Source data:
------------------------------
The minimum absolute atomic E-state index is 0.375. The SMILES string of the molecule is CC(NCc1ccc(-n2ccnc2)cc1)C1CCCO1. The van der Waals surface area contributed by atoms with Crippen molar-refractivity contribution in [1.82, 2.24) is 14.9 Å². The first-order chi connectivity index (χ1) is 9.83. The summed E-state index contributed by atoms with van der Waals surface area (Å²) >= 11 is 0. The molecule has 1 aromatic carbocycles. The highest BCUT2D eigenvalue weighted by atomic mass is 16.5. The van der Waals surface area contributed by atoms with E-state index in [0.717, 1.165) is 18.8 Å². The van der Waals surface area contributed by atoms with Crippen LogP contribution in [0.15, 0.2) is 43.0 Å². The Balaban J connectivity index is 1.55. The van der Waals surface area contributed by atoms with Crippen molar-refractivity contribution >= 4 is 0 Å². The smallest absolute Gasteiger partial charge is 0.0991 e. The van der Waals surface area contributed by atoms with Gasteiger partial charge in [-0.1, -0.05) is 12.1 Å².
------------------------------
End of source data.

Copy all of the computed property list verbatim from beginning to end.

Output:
The minimum absolute atomic E-state index is 0.375. The SMILES string of the molecule is CC(NCc1ccc(-n2ccnc2)cc1)C1CCCO1. The van der Waals surface area contributed by atoms with Crippen molar-refractivity contribution in [1.82, 2.24) is 14.9 Å². The first-order chi connectivity index (χ1) is 9.83. The summed E-state index contributed by atoms with van der Waals surface area (Å²) >= 11 is 0. The molecule has 1 aromatic carbocycles. The highest BCUT2D eigenvalue weighted by atomic mass is 16.5. The van der Waals surface area contributed by atoms with E-state index in [0.717, 1.165) is 18.8 Å². The van der Waals surface area contributed by atoms with Crippen LogP contribution in [0.15, 0.2) is 43.0 Å². The Balaban J connectivity index is 1.55. The van der Waals surface area contributed by atoms with Crippen molar-refractivity contribution >= 4 is 0 Å². The smallest absolute Gasteiger partial charge is 0.0991 e. The van der Waals surface area contributed by atoms with Gasteiger partial charge in [-0.1, -0.05) is 12.1 Å².